The keys are stored online. These crypto wallets are easy and convenient to use and offer a simple way to get started in the crypto space, but at the same time pose the risk of a malicious attack. Large wallet providers such as Coinbase, Binance, and Kraken have implemented their own security protocols to secure these “hot” wallets; general security is good. However, remember that some of these protocols have been breached in the past. Some of the larger online exchanges offer, therefore, wallet apps that are separated from their trading apps in an attempt to ringfence the assets from the exchange.
Software Wallet (Hot)
Some ecosystems offer their native software (app), allowing token holders to access the full potential of the underlying blockchain, such as staking, voting, and smart contracting.
Other software wallets are multi-asset wallets that come as an app or standalone software. e.g., MetaMask
Hardware Wallet (Cold)
Keys are stored on a hardware component such as a thumb drive. Hardware Wallets, similar to paper wallets, are stored offline on a thumb drive or dedicated “cold” storage drive. These wallets combine the security of offline storage with the ease of use of a software wallet. Important reminder: you can only sign transactions on the blockchain if you have the hardware wallet readily available, i.e., no wallet, no access.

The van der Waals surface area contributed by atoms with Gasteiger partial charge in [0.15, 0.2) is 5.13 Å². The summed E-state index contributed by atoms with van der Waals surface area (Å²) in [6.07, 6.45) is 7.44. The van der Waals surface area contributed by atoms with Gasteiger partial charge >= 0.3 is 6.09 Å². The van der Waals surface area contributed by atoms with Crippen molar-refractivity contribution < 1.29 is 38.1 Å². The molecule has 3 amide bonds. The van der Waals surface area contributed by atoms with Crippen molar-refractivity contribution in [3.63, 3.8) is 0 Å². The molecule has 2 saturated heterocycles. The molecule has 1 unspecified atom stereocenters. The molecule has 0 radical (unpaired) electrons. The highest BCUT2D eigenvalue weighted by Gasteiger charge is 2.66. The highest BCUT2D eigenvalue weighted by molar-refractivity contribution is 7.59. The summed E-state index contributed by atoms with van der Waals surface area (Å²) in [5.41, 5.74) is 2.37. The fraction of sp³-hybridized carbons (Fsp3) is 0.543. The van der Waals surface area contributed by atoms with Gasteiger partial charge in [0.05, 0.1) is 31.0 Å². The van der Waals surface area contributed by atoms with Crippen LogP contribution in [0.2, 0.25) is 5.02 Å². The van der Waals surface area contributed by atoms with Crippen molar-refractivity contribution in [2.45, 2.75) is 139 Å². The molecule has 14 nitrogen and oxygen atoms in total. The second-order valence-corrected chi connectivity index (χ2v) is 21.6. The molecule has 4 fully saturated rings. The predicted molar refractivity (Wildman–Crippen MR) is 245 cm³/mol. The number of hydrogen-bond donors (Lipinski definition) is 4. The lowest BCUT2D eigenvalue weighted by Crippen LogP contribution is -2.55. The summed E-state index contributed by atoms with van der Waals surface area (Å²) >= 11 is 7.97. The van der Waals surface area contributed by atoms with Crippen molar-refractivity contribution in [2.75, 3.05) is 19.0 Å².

What Wallet Type Should I Use?
For your first steps into the crypto and NFT world, I recommend using a software/online wallet. They are convenient to set up, usually offer a user-friendly interface, and have a reduced risk of error and loss.
Online Crypto Wallets
It is essential to look at a crypto wallet provider’s reputation, data security, and usability. As a small investor, I would recommend going with one of the household names such as Kraken, Coinbase, Binance, or Crypto.com for the first steps Kraken, Coinbase, Binance, or Crypto.com. Most of these providers offer not only wallets but also the ability to trade, send and receive a variety of cryptocurrencies. Some even provide cards that allow you to spend certain crypto in the real world (at least the Fiat currency counter value).
Mainstream software wallets are best for but are not limited to, transacting with the major cryptocurrencies such as Bitcoin, Ethereum, Tether, Binance Coin, etc. Make sure you look at the list of cryptocurrencies from each wallet provider since not every platform offers access to the same tokens, especially if you intend to invest in small or niche coins & tokens.
Most online crypto wallet providers have KYC requirements, restrictions, or specific regulations depending on your country of residence. This should not put you off but be a sign of transparency and security, and it will likely prevent you from having your assets questioned or frozen by a regulator or even a hack.
Software Crypto Wallets